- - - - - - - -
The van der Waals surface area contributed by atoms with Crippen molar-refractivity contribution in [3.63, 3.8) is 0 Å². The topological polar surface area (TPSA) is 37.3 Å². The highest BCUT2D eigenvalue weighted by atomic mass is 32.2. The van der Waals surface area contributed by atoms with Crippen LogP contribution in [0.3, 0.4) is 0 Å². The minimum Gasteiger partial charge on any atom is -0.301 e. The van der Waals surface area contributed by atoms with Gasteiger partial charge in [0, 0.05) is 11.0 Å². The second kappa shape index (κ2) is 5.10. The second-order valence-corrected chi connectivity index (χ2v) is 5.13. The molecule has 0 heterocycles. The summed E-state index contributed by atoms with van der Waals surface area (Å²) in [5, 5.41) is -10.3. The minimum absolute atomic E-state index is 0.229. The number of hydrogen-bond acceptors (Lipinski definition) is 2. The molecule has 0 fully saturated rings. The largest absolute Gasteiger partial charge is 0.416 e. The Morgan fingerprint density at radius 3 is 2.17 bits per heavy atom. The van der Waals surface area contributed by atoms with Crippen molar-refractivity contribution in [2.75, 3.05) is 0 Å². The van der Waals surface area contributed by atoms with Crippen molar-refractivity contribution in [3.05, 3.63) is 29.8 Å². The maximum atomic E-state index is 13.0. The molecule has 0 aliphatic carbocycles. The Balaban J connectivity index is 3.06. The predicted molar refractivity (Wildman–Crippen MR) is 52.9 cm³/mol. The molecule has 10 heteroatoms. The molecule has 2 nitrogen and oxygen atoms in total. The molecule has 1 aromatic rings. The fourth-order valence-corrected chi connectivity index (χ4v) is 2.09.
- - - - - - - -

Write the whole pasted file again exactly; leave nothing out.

The van der Waals surface area contributed by atoms with Crippen molar-refractivity contribution in [3.63, 3.8) is 0 Å². The topological polar surface area (TPSA) is 37.3 Å². The highest BCUT2D eigenvalue weighted by atomic mass is 32.2. The van der Waals surface area contributed by atoms with Crippen LogP contribution in [0.3, 0.4) is 0 Å². The minimum Gasteiger partial charge on any atom is -0.301 e. The van der Waals surface area contributed by atoms with Gasteiger partial charge in [0, 0.05) is 11.0 Å². The second kappa shape index (κ2) is 5.10. The second-order valence-corrected chi connectivity index (χ2v) is 5.13. The molecule has 0 heterocycles. The summed E-state index contributed by atoms with van der Waals surface area (Å²) in [5, 5.41) is -10.3. The minimum absolute atomic E-state index is 0.229. The number of hydrogen-bond acceptors (Lipinski definition) is 2. The molecule has 0 fully saturated rings. The largest absolute Gasteiger partial charge is 0.416 e. The Morgan fingerprint density at radius 3 is 2.17 bits per heavy atom. The van der Waals surface area contributed by atoms with Crippen molar-refractivity contribution in [2.75, 3.05) is 0 Å². The van der Waals surface area contributed by atoms with Crippen molar-refractivity contribution in [3.05, 3.63) is 29.8 Å². The maximum atomic E-state index is 13.0. The molecule has 0 aliphatic carbocycles. The Balaban J connectivity index is 3.06. The predicted molar refractivity (Wildman–Crippen MR) is 52.9 cm³/mol. The molecule has 10 heteroatoms. The molecule has 2 nitrogen and oxygen atoms in total. The molecule has 1 aromatic rings. The fourth-order valence-corrected chi connectivity index (χ4v) is 2.09.